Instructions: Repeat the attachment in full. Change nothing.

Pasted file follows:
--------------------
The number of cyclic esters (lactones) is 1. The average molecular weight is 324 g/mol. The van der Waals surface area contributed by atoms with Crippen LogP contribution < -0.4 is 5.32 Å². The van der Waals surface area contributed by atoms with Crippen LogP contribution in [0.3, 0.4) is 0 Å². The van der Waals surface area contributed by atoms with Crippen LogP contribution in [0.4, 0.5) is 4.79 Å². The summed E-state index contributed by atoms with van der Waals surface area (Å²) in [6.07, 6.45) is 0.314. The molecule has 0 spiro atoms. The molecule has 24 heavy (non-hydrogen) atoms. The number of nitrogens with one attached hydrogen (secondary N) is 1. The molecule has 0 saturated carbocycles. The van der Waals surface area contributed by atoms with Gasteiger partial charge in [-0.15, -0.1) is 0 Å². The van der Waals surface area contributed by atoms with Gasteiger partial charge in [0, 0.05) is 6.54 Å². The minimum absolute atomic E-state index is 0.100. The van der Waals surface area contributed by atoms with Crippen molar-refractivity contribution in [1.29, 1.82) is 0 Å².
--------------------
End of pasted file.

The number of cyclic esters (lactones) is 1. The average molecular weight is 324 g/mol. The van der Waals surface area contributed by atoms with Crippen LogP contribution < -0.4 is 5.32 Å². The van der Waals surface area contributed by atoms with Crippen LogP contribution in [0.3, 0.4) is 0 Å². The van der Waals surface area contributed by atoms with Crippen LogP contribution in [0.4, 0.5) is 4.79 Å². The summed E-state index contributed by atoms with van der Waals surface area (Å²) in [6.07, 6.45) is 0.314. The molecule has 0 spiro atoms. The molecule has 24 heavy (non-hydrogen) atoms. The number of nitrogens with one attached hydrogen (secondary N) is 1. The molecule has 0 saturated carbocycles. The van der Waals surface area contributed by atoms with Gasteiger partial charge in [-0.15, -0.1) is 0 Å². The van der Waals surface area contributed by atoms with Gasteiger partial charge in [0, 0.05) is 6.54 Å². The minimum absolute atomic E-state index is 0.100. The van der Waals surface area contributed by atoms with Crippen molar-refractivity contribution in [1.29, 1.82) is 0 Å².